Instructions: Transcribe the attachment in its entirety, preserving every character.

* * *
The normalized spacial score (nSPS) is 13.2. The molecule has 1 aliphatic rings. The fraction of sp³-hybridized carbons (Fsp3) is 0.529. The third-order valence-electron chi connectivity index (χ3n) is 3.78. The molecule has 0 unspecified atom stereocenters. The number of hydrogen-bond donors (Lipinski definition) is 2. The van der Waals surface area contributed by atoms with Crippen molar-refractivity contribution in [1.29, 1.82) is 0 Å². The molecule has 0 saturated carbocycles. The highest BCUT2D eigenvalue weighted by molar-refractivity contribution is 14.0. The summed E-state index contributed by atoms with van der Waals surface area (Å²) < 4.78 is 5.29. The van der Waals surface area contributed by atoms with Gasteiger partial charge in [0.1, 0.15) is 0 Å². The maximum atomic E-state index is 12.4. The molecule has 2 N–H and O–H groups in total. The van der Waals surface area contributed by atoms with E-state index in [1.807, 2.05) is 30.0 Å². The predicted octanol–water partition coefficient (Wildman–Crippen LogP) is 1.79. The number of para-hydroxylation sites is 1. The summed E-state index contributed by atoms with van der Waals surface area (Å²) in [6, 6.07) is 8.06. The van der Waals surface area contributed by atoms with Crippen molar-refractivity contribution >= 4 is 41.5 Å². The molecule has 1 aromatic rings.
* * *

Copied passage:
The normalized spacial score (nSPS) is 13.2. The molecule has 1 aliphatic rings. The fraction of sp³-hybridized carbons (Fsp3) is 0.529. The third-order valence-electron chi connectivity index (χ3n) is 3.78. The molecule has 0 unspecified atom stereocenters. The number of hydrogen-bond donors (Lipinski definition) is 2. The van der Waals surface area contributed by atoms with Crippen molar-refractivity contribution in [1.29, 1.82) is 0 Å². The molecule has 0 saturated carbocycles. The highest BCUT2D eigenvalue weighted by molar-refractivity contribution is 14.0. The summed E-state index contributed by atoms with van der Waals surface area (Å²) < 4.78 is 5.29. The van der Waals surface area contributed by atoms with Gasteiger partial charge in [0.1, 0.15) is 0 Å². The maximum atomic E-state index is 12.4. The molecule has 2 N–H and O–H groups in total. The van der Waals surface area contributed by atoms with E-state index in [1.807, 2.05) is 30.0 Å². The predicted octanol–water partition coefficient (Wildman–Crippen LogP) is 1.79. The number of para-hydroxylation sites is 1. The summed E-state index contributed by atoms with van der Waals surface area (Å²) in [6, 6.07) is 8.06. The van der Waals surface area contributed by atoms with Crippen molar-refractivity contribution >= 4 is 41.5 Å². The molecule has 1 aromatic rings.